Oxygen cylinder storage requirements

Updated April 17, 2017

Although oxygen is not flammable, it is a key component in supporting and accelerating combustion. Because of the potential for cylinder rupture if a cylinder is damaged or in a fire, particular care needs to be taken when storing oxygen cylinders. In the Code of Federal Regulations (29 CFR 1910.101), it says "the in-plant handling, storage, and utilisation of all compressed gases in cylinders, portable tanks, rail tank cars or motor vehicle cargo tanks shall be in accordance with" Compressed Gas Association Pamphlet P-1-1965. The following information is based on that pamphlet; however, it is best practice to refer to OSHA's (Occupational Safety and Health Administration) website, the current edition of the CGA pamphlet and your state and local regulations for the most current information.


Do not store cylinders in public hallways, in other unprotected areas, near elevators or in narrow passages. Do not store cylinders where heavy-moving objects may strike or fall on them. Protect cylinders from damage and tampering and from the ground, to prevent rusting.


Secure cylinders at all times to prevent tipping by using appropriate material such as chains, plastic-coated wire cable or commercial straps.


Oxygen cylinders must be at least 20 feet away from flammable gas cylinders or the storage area must be separated by a firewall at least 5 feet high and have a fire resistance rating of 30 minutes.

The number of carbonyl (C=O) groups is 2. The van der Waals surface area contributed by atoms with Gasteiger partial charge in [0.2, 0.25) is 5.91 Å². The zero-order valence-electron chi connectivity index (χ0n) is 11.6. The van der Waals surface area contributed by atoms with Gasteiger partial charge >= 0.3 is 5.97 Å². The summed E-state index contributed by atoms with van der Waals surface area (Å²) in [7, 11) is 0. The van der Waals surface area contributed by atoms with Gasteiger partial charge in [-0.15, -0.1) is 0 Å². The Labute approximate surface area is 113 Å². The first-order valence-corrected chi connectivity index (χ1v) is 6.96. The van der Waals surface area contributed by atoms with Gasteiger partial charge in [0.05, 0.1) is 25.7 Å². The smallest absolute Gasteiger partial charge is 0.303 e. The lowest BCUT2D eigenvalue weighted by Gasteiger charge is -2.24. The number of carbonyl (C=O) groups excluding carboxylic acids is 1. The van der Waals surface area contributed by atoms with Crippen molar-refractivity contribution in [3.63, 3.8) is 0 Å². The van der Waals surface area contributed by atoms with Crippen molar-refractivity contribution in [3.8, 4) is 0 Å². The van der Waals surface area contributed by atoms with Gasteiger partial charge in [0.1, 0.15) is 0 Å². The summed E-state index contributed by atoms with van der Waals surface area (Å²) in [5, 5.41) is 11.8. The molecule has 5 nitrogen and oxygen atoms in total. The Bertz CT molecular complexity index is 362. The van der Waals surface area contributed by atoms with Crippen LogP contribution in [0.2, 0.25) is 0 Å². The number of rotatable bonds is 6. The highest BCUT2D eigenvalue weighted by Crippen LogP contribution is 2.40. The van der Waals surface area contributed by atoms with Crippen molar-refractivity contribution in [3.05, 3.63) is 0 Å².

Store cylinders away from direct sunlight and sources of heat and ignition. Do not let storage area temperatures exceed 125°F (51°C). Storage areas must be well ventilated, cool, dry and free of corrosive materials.

Empty and Unused Cylinders

Empty cylinders must be isolated from filled cylinders. Place valve protectors on cylinders when they are not connected for use.

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About the Author

A. Michelle Caldwell left a growing biotech company in 1996 to pursue a career in technical writing and has never looked back. Initially writing only MSDSs, she has branched out over the years to include projects such as ghostwriting a column in the local newspaper. She has a Bachelor of Arts degree in chemistry from Brown University and a certificate in copyediting from UCSD Extension.